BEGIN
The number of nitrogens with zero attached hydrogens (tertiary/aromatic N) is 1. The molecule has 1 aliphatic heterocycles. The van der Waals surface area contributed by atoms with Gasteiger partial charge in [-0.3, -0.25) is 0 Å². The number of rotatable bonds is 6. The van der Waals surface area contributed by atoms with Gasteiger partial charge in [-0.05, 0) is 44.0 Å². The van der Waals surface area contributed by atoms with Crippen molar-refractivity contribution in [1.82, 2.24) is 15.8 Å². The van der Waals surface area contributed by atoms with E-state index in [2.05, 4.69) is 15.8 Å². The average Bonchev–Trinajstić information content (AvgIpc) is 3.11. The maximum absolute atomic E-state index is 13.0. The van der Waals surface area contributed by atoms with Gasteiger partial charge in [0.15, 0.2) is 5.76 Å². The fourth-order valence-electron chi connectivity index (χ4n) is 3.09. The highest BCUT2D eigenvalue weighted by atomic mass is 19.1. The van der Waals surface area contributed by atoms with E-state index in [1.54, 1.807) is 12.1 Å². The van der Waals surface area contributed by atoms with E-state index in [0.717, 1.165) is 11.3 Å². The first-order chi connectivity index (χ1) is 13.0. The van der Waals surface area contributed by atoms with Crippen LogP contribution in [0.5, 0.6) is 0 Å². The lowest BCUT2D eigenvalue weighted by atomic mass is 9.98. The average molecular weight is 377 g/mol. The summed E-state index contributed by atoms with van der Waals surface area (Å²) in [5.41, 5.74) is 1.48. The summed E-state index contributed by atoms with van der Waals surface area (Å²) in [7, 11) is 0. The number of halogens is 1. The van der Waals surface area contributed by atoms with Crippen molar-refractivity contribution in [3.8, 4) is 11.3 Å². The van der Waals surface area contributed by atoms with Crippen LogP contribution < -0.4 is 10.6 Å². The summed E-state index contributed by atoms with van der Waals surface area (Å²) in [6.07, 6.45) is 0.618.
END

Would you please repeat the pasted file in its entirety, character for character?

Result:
The number of nitrogens with zero attached hydrogens (tertiary/aromatic N) is 1. The molecule has 1 aliphatic heterocycles. The van der Waals surface area contributed by atoms with Gasteiger partial charge in [-0.3, -0.25) is 0 Å². The number of rotatable bonds is 6. The van der Waals surface area contributed by atoms with Gasteiger partial charge in [-0.05, 0) is 44.0 Å². The van der Waals surface area contributed by atoms with Crippen molar-refractivity contribution in [1.82, 2.24) is 15.8 Å². The van der Waals surface area contributed by atoms with E-state index in [2.05, 4.69) is 15.8 Å². The average Bonchev–Trinajstić information content (AvgIpc) is 3.11. The maximum absolute atomic E-state index is 13.0. The van der Waals surface area contributed by atoms with Gasteiger partial charge in [0.15, 0.2) is 5.76 Å². The fourth-order valence-electron chi connectivity index (χ4n) is 3.09. The highest BCUT2D eigenvalue weighted by atomic mass is 19.1. The van der Waals surface area contributed by atoms with E-state index in [1.54, 1.807) is 12.1 Å². The van der Waals surface area contributed by atoms with E-state index in [0.717, 1.165) is 11.3 Å². The first-order chi connectivity index (χ1) is 13.0. The van der Waals surface area contributed by atoms with Crippen LogP contribution in [0.5, 0.6) is 0 Å². The lowest BCUT2D eigenvalue weighted by atomic mass is 9.98. The average molecular weight is 377 g/mol. The summed E-state index contributed by atoms with van der Waals surface area (Å²) in [5.41, 5.74) is 1.48. The summed E-state index contributed by atoms with van der Waals surface area (Å²) in [7, 11) is 0. The number of halogens is 1. The van der Waals surface area contributed by atoms with Crippen molar-refractivity contribution in [3.8, 4) is 11.3 Å². The van der Waals surface area contributed by atoms with Crippen LogP contribution < -0.4 is 10.6 Å². The summed E-state index contributed by atoms with van der Waals surface area (Å²) in [6.07, 6.45) is 0.618.